In the previous post I discussed how to  code an efficient tile engine running on Apple II computers that can be used to write a Rogue-like game.

This engine is neat but, alas, the player can see the entire portion of the dungeon that surrounds him: he gets the magic ability to see through walls. Getting lost in the dungeon and being surprised by enemies is important for such a game to be fun. Thus, we have to complete the engine with a convincing “line of sight” algorithm!

All the code is available on Github.

A better sense of immersion

Here are two versions of the engine:

No field of view

This one does not handle the line of sight. It is the very same presented in the previous post.

With Field of view

This one however, hides the tiles that cannot be viewed by the player

As you can see, it will be easier to get lost in the dungeon and to stumble upon hidden enemies. The sense of immersion will be way better.

Raycasting

The easiest way to obtain a “realistic” line of sight from a point in the world is to perform “raycasting”. Imaginary “rays” are casted away from the player and sent in every direction. If they cross a new tile, it is displayed. If this tile is an obstacle, the rays stop here. Otherwise, it goes through the next tile, and so on

8 rays casted to the top.

Eight rays (red) casted from the player (green), going to the edge of the view.

8 rays casted to the top.

Ten rays going to the top edge of the view. No obstacle.

The same rays, five of which are blocked by a non-transparent tile.

This algorithm is easy to program and systematic: there is no special case. A tile either is transparent or is not. Quite simple!

But there are two drawbacks, which are apparent in the illustrations above.

  1. Many rays can traverse the very same tile, resulting in useless transparency tests. In our case of programming for Apple II, however, it is faster to accept it than to code something trying to avoid it.
  2. When the view sports a very low resolution, such as our 10×10 grid, the path taken by some rays may appear a little bit counter-intuitive.

 Ray-casting is a very common technique. For instance, it is often the basis for pseudo 3D game engine such as Wolfenstein 3D. Rays are casted away from the screen and the distance traveled until bumping into an obstacle will be used to scale it, resulting in an impression of distance and perspective.

Implementation

Computing the rays

We know that we will project the rays from the player to the edge of the screen, but how will we devise their path?

Fortunately there is an algorithm perfectly suited for this task: the Bresenham’s line algorithm. Its purpose is to approximate a straight line in a raster space (aka a grid of pixels).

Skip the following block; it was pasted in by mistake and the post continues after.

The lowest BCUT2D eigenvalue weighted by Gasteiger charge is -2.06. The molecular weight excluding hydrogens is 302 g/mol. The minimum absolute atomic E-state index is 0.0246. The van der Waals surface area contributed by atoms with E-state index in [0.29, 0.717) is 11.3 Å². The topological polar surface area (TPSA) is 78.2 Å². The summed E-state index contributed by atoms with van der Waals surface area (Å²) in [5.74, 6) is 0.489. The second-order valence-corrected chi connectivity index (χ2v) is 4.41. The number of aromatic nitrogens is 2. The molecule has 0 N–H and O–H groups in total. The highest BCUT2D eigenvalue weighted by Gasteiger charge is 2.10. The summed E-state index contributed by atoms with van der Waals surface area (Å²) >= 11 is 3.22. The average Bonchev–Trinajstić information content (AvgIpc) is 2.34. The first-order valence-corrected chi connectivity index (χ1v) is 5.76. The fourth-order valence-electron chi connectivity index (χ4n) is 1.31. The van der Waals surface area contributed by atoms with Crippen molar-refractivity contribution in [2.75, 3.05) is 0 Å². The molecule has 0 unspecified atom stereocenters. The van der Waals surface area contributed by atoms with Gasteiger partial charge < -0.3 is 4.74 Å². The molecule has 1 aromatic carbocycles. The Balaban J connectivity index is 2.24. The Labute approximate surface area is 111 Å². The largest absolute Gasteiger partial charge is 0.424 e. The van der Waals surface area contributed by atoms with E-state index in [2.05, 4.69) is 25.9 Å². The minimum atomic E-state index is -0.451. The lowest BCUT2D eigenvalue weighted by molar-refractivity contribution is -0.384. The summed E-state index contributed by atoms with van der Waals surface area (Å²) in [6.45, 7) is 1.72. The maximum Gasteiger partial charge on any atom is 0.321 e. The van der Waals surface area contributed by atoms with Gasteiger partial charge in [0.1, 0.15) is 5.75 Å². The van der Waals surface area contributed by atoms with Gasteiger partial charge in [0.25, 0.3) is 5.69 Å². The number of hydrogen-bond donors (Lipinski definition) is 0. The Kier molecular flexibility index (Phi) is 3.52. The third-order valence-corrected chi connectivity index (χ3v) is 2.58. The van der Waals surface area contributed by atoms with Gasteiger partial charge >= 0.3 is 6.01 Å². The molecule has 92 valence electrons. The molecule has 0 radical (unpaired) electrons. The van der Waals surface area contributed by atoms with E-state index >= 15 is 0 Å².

Alas, it would require a non-negligible amount of computing power, at least at the scale of the Apple II (remember: an 8-bit 6502 @1MHz!). But, in our tile engine, the player’s position is fixed in the screen. This is our saving grace: the rays will only have to follow a unique path that may be computed in advance. And that’s is exactly what we will do! A Python script will compute the 36 rays that are required and save them into a structure written in assembly that can be pasted into the code.

 And the cherry on top is that there is a Python package implementing the Bresenham’s algorithm. When they say there is a Python package for everything, they don’t lie!

 A ray will be represented as a list of offsets: the 8-bit offset from the upper left corner of the view, and the 16-bit offset corresponding to the same tile in the “World”. Note that we only need an 8-bit offset (thus an 8-bit addition) in the case of the View, because the view is 256-byte aligned and is less than 256 long.

 Here is an extract of the python code generating the rays in assembly to be pasted into the engine’s code:

Resulting in:

Casting the rays

The cast function is quite simple.  The only things it has to do are:

  1. Initialize all the tiles of the view as “non-visible” tiles.
  2. Iterate over the rays.
    • For each tile of the ray read its value in the “world”
    • If it’s a “visible” tile, copy its value into the view and process the next tile of the ray
    • If it’s a “non-visible” tile, go to next ray

Computing the pointers to the source tile from the “World” and the destination in the “View” is only a matter of adding the 16-bit offset to the address of the World and the 8-bit offset to the start of the view.
Those offsets being constants, pre-calculated by our Python script, casting the rays is fast enough. Even on the 1MHz CPU.

ACTORS::NOT_TRANSPARENT is declared in the same enumeration as the TILES of the World. Every TILE inferior to ACTORS::NOT_TRANSPARENT is transparent. It is a floor, an opened door…

The time required to “build the view” using this code will be highly dependent of the player’s environment as the inner loop breaks on any non-transparent TILE.

This variability can be foreseen by counting the cycles.

  • Max time:
    • The player lies in open-space, such as a hall or a garden:  around 20ms
  • Min time:
    • The player is surrounded by walls. Not very realistic regarding the gameplay 😉 : around 6ms
  • “Realistic” Min time:
    • The player is in the middle of a long corridor : around 8ms

By the way, manually counting the cycles is a pain in the ass. Sometime I’ll have to find a way to properly profile my code 😉 !


3 Comments

Mark D. Overholser · July 25, 2019 at 23:55

Did you have a Link to the Python Script for Ray Casting???

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